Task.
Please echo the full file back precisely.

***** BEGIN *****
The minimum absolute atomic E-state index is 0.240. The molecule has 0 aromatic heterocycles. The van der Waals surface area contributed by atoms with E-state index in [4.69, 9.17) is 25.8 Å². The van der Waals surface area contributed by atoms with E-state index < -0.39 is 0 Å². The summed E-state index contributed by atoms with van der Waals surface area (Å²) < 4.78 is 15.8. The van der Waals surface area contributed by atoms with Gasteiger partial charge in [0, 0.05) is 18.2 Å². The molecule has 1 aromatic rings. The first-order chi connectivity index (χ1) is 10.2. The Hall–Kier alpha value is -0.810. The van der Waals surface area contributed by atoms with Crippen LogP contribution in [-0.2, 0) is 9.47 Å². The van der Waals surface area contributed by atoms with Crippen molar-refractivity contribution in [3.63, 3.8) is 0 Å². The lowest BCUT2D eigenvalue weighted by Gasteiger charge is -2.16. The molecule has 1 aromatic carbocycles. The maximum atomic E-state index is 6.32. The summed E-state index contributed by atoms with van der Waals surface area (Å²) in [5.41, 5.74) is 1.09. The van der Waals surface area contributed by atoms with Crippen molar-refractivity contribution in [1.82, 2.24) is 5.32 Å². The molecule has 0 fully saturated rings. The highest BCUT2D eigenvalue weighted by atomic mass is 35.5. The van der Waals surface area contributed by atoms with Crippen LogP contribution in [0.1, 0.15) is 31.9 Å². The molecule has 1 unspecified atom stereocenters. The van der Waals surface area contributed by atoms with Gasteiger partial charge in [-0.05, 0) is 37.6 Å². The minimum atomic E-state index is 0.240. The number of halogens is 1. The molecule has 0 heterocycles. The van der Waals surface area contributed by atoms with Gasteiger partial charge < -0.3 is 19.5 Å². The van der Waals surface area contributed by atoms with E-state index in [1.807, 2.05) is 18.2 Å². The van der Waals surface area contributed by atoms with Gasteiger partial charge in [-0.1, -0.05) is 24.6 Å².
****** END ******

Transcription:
The minimum absolute atomic E-state index is 0.240. The molecule has 0 aromatic heterocycles. The van der Waals surface area contributed by atoms with E-state index in [4.69, 9.17) is 25.8 Å². The van der Waals surface area contributed by atoms with E-state index < -0.39 is 0 Å². The summed E-state index contributed by atoms with van der Waals surface area (Å²) < 4.78 is 15.8. The van der Waals surface area contributed by atoms with Gasteiger partial charge in [0, 0.05) is 18.2 Å². The molecule has 1 aromatic rings. The first-order chi connectivity index (χ1) is 10.2. The Hall–Kier alpha value is -0.810. The van der Waals surface area contributed by atoms with Crippen LogP contribution in [-0.2, 0) is 9.47 Å². The van der Waals surface area contributed by atoms with Crippen molar-refractivity contribution in [3.63, 3.8) is 0 Å². The lowest BCUT2D eigenvalue weighted by Gasteiger charge is -2.16. The molecule has 1 aromatic carbocycles. The maximum atomic E-state index is 6.32. The summed E-state index contributed by atoms with van der Waals surface area (Å²) in [5.41, 5.74) is 1.09. The van der Waals surface area contributed by atoms with Crippen molar-refractivity contribution in [1.82, 2.24) is 5.32 Å². The molecule has 0 fully saturated rings. The highest BCUT2D eigenvalue weighted by atomic mass is 35.5. The van der Waals surface area contributed by atoms with Crippen LogP contribution in [0.1, 0.15) is 31.9 Å². The molecule has 1 unspecified atom stereocenters. The van der Waals surface area contributed by atoms with Gasteiger partial charge in [-0.05, 0) is 37.6 Å². The minimum atomic E-state index is 0.240. The number of halogens is 1. The molecule has 0 heterocycles. The van der Waals surface area contributed by atoms with Gasteiger partial charge < -0.3 is 19.5 Å². The van der Waals surface area contributed by atoms with E-state index in [1.807, 2.05) is 18.2 Å². The van der Waals surface area contributed by atoms with Gasteiger partial charge in [-0.1, -0.05) is 24.6 Å².